Australia’s greatest left-arm fast bowler Alan Davidson was adamant Mitchell Starc, who was named the best player of the recent World Cup, could be as damaging at Test level if he could get his head around one simple fact.
Davidson, 85, took 186 Test wickets in his 44 Tests between 1953 and 1963, and was described by Cricket NSW chief executive Andrew Jones at Thursday’s Steve Waugh Medal ceremony as being “Mitchell Starc before Mitchell Starc was Mitchell Starc”. He also has monitored Starc’s progress since he joined the Western Suburbs club as a teenager with aspirations to become a wicketkeeper.
While he celebrated Starc’s being named the world’s No.1 one-day bowler after his 22 wicket haul at 10.18 during Australia’s World Cup triumph, Davidson said he would be unstoppable at Test level once he appreciated there was no difference between a white and red ball.
“Mitchell is learning line and length is everything and he’s also bowling full,” said Davidson. “People ask what’s he need to do to take his one-day form into the Test format and my answer is nothing, really. The ball is just a different colour.
“I know he prefers to bowl with a white ball, but I’ve said to Mitchell on numerous occasions it’s the same size, the same weight; it’s only a different coat of paint. He’s a bowler who is six feet six [1.97m], he has a nice rhythm, a good action so there’s no reason why he can’t continue.”
Davidson said Starc’s Test performances would benefit from regular selection in Michael Clarke’s team. He has been in and out of the Test team and while ranked Test cricket’s No.31 bowler Davidson drew on his own experiences to explain why Starc needed a chance.
“We haven’t seen the best of him, he’s a work in progression,” he said. “I go back to my own career, I played in 13 Tests from 1953-57 where I was in and out and you don’t know where you stand, but all of a sudden you get the new ball, you’re not bowling at No.3, 4 or 5 and things change.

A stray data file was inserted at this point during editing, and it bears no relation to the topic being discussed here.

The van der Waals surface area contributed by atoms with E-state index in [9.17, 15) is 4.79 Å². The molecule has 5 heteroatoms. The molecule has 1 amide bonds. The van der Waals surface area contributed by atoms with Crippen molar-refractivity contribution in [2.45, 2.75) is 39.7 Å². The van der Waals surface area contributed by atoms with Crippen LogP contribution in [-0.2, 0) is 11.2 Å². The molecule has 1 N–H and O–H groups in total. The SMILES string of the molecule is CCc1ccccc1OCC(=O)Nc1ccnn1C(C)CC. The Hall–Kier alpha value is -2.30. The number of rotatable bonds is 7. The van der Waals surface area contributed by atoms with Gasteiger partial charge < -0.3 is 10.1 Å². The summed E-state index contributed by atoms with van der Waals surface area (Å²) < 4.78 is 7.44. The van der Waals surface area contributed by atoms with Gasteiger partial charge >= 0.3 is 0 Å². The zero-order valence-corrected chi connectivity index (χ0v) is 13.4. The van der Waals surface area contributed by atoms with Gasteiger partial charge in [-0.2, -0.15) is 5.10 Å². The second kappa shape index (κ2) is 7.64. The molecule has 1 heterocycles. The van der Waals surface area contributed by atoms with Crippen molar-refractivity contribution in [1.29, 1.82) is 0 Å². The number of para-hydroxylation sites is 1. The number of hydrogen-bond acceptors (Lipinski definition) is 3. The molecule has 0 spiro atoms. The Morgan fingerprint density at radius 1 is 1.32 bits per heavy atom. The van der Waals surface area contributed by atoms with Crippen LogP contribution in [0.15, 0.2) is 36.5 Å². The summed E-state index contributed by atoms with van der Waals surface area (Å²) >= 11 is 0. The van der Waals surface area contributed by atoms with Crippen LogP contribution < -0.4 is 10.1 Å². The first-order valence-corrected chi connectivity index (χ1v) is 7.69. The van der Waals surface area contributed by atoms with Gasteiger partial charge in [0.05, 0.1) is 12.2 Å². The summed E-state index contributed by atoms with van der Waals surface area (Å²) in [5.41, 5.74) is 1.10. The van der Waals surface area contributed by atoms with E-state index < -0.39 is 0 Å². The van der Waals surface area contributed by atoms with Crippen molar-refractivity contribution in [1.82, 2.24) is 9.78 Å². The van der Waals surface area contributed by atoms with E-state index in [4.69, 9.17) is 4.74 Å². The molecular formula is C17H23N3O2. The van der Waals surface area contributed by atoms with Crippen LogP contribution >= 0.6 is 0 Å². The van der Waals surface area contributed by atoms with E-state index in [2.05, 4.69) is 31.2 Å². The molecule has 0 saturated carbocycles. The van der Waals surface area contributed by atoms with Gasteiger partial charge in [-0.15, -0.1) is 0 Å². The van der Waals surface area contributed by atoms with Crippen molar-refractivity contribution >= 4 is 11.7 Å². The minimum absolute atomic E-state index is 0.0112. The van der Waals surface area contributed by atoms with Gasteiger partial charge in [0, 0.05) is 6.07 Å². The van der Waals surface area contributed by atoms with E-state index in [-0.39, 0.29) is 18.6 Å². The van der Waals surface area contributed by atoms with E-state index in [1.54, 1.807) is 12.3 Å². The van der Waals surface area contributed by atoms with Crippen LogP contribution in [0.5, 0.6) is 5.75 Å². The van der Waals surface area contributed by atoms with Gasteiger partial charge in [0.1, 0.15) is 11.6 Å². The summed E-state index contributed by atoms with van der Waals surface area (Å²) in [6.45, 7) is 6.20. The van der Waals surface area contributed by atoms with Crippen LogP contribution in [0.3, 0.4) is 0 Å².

“It’s important to know you’re there because you should be. The confidence he’d get from the new ball would give him a lift. Mitchell has shown the consistency [in the shorter-form] to suggest he’ll be as important, and good, for Australia in Tests.”
Nathan Bracken, regarded as the world’s best one-day bowler before he retired in 2010, said his own career of 116 one-day internationals compared with five Tests, indicated for one reason or another some bowlers are not seen to take their form from one format over to the other.
“I think it’s the way the game is structured,” Bracken said. “In one-dayers there’s certain type of batsmen who are more aggressive at times and they’ll play more shots and there’s times when, as a bowler, you’ll be more aggressive and you either bowl to contain or get wickets.
“In Test cricket the batsmen are more aware you’re trying to bowl that one-off, wicket-taking ball that Mitchell Starc is definitely capable of.
“In one-day cricket the batsmen tend to change the strike over, so they’re looking to be more aggressive, they come forward, hit balls into gaps, whereas in Test cricket they’ll sit on you and be patient.”
Bracken agreed with Davidson’s assertion that Starc possessed the tools, the temperament and skills to be a force in the Test arena.
“Of course he can,” said Bracken. “But I think it is important Mitch gets opportunities. The great thing is he’s doing what he is at 25 so that means he has time for the selectors to give him a chance to prove himself and establish himself at Test level.”
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